Namibian Police guns used in SA violent crimes

GANG VIOLENCE … A leaked memo compiled by the Namibian Police shows that 80 pistols belonging to the Namibian Police have been confiscated in operations led by the South African Police Service’s directorate of priority crime investigations (Hawks). Photo for illustration. Photo:

A leaked memo compiled by Namibian Police commissioner Moritz !Naruseb exposed a connection between missing Namibian Police firearms and a surge in gang violence in South Africa (SA).

!Naruseb wrote the memo to Namibian Police deputy inspector Elias Mutota on 11 August 2023.

The document was compiled after a five-day investigation by the South African Police Service’s (SAPS) directorate of priority crime investigations (Hawks) to Namibia.

Questions sent to Mutota and Namibian Police national spokesperson deputy commissioner Kauna Shikwambi yesterday were not responded to at the time of going to print.

The Hawks visited Namibia in July last year to investigate Namibian Police firearms recovered in SA.

“SAPS said they are experiencing a serious increase in gang violence, especially shooting incidents in the Western Cape,” !Naruseb said.

Elias Mutota
Moritz !Naruseb


He said 80 pistols belonging to the Namibian Police were confiscated in operations led by the SAPS.

“All these pistols were engraved with the letters NPW,” !Naruseb wrote, which refers to Namibian Police Weapon.

He said 23 of the guns had serial numbers either fully visible or partially removed.

He said the SAPS revealed that 30 out of 80 firearms had been destroyed upon confiscation.

The SAPS did not know the NPW marking was associated with the Namibian Police.

The SAPS said 50 pistols were stored separately in a “strong room” and were willing to repatriate them to Namibia, provided Namibia processes a formal repatriation application.

Twelve pistols were found in the possession of Urbanus Shaumbwako, one of the five Namibian men suspected of stealing from South African president Cyril Ramaphosa’s farm.

Shaumbwako (41) was sentenced to 20 years imprisonment in Cape Town Regional Court in April this year.

He faced a series of charges ranging from possession of prohibited firearms, defeating or obstructing the course of justice and negligent and reckless driving.

!Naruseb said the SAPS informed local police that two recovered Uzi sub-machine guns, suspected to be from Namibia, were seized from a Namibian truck driver.

The Hawks confirmed to The Namibian in May this year, that it was investigating numerous cases in which firearms belonging to the Namibian Police have been used to commit crimes in SA.


!Naruseb in 2022 said the Namibian investigation team was mandated by the inspector general of the local police to conduct the verification of weapons at the police depot.

The firearms were allegedly listed in a handwritten book.

He said the firearm database was derived from the book.

“This therefore renders such a list unreliable for the purposes of verification and accountability,” !Naruseb said, adding that several receipt vouchers for firearms are missing from the depot.

!Naruseb recommended the establishment of a joint investigations team comprised of the Namibian Police and the SAPS to identify, link and arrest all persons who may have connived with the accused persons in the transnational firearm smuggling syndicate.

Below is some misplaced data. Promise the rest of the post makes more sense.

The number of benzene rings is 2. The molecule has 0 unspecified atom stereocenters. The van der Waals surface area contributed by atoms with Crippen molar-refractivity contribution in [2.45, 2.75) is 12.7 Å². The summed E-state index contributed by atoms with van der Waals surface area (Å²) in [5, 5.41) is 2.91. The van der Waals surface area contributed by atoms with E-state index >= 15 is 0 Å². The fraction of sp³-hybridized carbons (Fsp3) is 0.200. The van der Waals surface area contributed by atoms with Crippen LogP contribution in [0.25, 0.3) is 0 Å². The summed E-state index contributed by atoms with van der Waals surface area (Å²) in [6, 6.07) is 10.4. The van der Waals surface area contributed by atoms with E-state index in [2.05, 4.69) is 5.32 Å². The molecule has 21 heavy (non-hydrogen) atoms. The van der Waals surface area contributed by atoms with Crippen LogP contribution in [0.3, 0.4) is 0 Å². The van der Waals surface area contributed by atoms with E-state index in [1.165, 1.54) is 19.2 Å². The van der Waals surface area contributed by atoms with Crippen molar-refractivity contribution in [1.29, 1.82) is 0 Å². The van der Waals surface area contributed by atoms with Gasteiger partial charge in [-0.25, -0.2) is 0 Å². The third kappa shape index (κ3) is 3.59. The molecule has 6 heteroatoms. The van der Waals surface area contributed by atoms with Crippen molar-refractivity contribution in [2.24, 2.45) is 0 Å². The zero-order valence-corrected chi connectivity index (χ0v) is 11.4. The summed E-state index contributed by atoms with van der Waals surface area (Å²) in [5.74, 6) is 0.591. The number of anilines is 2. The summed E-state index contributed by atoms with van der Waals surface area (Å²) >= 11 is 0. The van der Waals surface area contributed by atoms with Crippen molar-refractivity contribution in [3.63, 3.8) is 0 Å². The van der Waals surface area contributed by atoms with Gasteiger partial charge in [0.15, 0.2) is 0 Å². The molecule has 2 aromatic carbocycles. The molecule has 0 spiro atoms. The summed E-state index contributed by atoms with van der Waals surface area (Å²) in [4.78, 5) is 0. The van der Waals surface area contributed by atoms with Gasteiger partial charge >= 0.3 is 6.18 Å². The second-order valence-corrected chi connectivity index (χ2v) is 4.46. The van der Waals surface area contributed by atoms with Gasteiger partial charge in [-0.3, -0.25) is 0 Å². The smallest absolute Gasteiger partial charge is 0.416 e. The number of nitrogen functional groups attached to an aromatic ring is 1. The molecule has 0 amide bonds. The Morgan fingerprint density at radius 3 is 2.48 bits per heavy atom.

A police source told The Namibian this week that 13 of the missing Namibian Police guns were discovered in Angola.

“It took them time to realise that the guns were disappearing. The same weapons sold in SA are similar to those sold in Angola,” the source said.


In April 2022, Angolan police chief Arnaldo Carlos and former Namibian Police inspector general Sebastian Ndeitunga launched a joint investigation involving 13 firearms and 450 rounds of ammunition smuggled into Angola.

Carlos at the time said four people, including a Namibian national, were arrested.

However, the Namibian national was released on bail after appearing in court, he said.

Ndeitunga said the suspects used documents with forged signatures of Angola’s police chief to buy the weapons in Namibia.

That year, Namibian citizen Tomas Daniel was arrested in Angola after he was found in possession of illegal arms.

There were also 18 gun magazines, four pistol magazines, 51 1/50 ammo boxes and 15 sabre knives.

It turns out that the weapons belong to the Namibian Police.

Albert Kawana


In May 2022, home affairs, immigration, safety and security minister Albert Kawana said weapons exclusively meant to be used by the police, army and intelligence officials are among those smuggled from Namibia into Angola.

However, he refused to provide further details on the firearms, saying that doing so “would jeopardise the ongoing investigation”.

The Namibian reported in 2022 that 178 weapons worth N$2,5 million were allegedly stolen by five police officers in Windhoek.

Police and court documents reveal that some of the weapons were sold and may be in the hands of criminals.

Five police officers, namely Loini Shoondi (58), Kavari Mutuari (36), Fredericks Vilonel (62), Laban Hoveka Uaundjua (59) and Halwoodi Paulus (57), were arrested in connection with the theft.

Court documents show that the weapons theft syndicate took place from January 2009 until the police busted it in November last year.

Stay informed with The Namibian – your source for credible journalism. Get in-depth reporting and opinions for only N$85 a month. Invest in journalism, invest in democracy –
Subscribe Now!

Latest News